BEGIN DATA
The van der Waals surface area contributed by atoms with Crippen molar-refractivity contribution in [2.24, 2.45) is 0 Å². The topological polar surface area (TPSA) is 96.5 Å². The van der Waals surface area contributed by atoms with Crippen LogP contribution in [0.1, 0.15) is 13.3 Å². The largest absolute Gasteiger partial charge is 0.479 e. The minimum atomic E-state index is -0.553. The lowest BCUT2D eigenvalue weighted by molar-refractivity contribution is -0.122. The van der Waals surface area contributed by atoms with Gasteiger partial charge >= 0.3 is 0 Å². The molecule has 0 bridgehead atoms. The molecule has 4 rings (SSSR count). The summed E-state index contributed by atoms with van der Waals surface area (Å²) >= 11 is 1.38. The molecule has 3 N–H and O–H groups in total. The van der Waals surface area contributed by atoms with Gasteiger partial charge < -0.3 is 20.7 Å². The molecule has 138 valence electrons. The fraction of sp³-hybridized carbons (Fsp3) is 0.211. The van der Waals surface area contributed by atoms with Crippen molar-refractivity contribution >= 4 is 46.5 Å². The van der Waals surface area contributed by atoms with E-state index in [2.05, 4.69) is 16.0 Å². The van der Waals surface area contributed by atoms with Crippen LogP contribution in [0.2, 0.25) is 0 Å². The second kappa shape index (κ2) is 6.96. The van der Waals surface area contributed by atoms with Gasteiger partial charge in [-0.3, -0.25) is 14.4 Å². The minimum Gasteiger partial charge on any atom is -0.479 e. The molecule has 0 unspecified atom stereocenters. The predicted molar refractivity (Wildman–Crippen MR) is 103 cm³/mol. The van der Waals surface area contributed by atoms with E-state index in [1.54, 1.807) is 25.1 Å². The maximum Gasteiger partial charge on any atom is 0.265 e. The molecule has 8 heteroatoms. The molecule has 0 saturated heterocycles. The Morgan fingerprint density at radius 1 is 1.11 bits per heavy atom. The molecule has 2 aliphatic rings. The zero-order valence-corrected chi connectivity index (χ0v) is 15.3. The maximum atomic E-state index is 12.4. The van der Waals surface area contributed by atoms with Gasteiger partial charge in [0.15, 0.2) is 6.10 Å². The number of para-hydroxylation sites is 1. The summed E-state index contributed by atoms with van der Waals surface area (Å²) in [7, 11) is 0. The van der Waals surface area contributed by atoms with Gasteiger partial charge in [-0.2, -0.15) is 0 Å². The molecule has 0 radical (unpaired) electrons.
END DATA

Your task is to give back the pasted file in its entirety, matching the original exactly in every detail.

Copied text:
The van der Waals surface area contributed by atoms with Crippen molar-refractivity contribution in [2.24, 2.45) is 0 Å². The topological polar surface area (TPSA) is 96.5 Å². The van der Waals surface area contributed by atoms with Crippen LogP contribution in [0.1, 0.15) is 13.3 Å². The largest absolute Gasteiger partial charge is 0.479 e. The minimum atomic E-state index is -0.553. The lowest BCUT2D eigenvalue weighted by molar-refractivity contribution is -0.122. The van der Waals surface area contributed by atoms with Gasteiger partial charge >= 0.3 is 0 Å². The molecule has 0 bridgehead atoms. The molecule has 4 rings (SSSR count). The summed E-state index contributed by atoms with van der Waals surface area (Å²) >= 11 is 1.38. The molecule has 3 N–H and O–H groups in total. The van der Waals surface area contributed by atoms with Gasteiger partial charge < -0.3 is 20.7 Å². The molecule has 138 valence electrons. The fraction of sp³-hybridized carbons (Fsp3) is 0.211. The van der Waals surface area contributed by atoms with Crippen molar-refractivity contribution >= 4 is 46.5 Å². The van der Waals surface area contributed by atoms with E-state index in [2.05, 4.69) is 16.0 Å². The van der Waals surface area contributed by atoms with Crippen LogP contribution in [0.2, 0.25) is 0 Å². The second kappa shape index (κ2) is 6.96. The van der Waals surface area contributed by atoms with Gasteiger partial charge in [-0.3, -0.25) is 14.4 Å². The minimum Gasteiger partial charge on any atom is -0.479 e. The molecule has 0 unspecified atom stereocenters. The predicted molar refractivity (Wildman–Crippen MR) is 103 cm³/mol. The van der Waals surface area contributed by atoms with E-state index in [1.54, 1.807) is 25.1 Å². The maximum Gasteiger partial charge on any atom is 0.265 e. The molecule has 8 heteroatoms. The molecule has 0 saturated heterocycles. The Morgan fingerprint density at radius 1 is 1.11 bits per heavy atom. The molecule has 2 aliphatic rings. The zero-order valence-corrected chi connectivity index (χ0v) is 15.3. The maximum atomic E-state index is 12.4. The van der Waals surface area contributed by atoms with Gasteiger partial charge in [0.15, 0.2) is 6.10 Å². The number of para-hydroxylation sites is 1. The summed E-state index contributed by atoms with van der Waals surface area (Å²) in [7, 11) is 0. The van der Waals surface area contributed by atoms with Gasteiger partial charge in [-0.2, -0.15) is 0 Å². The molecule has 0 radical (unpaired) electrons.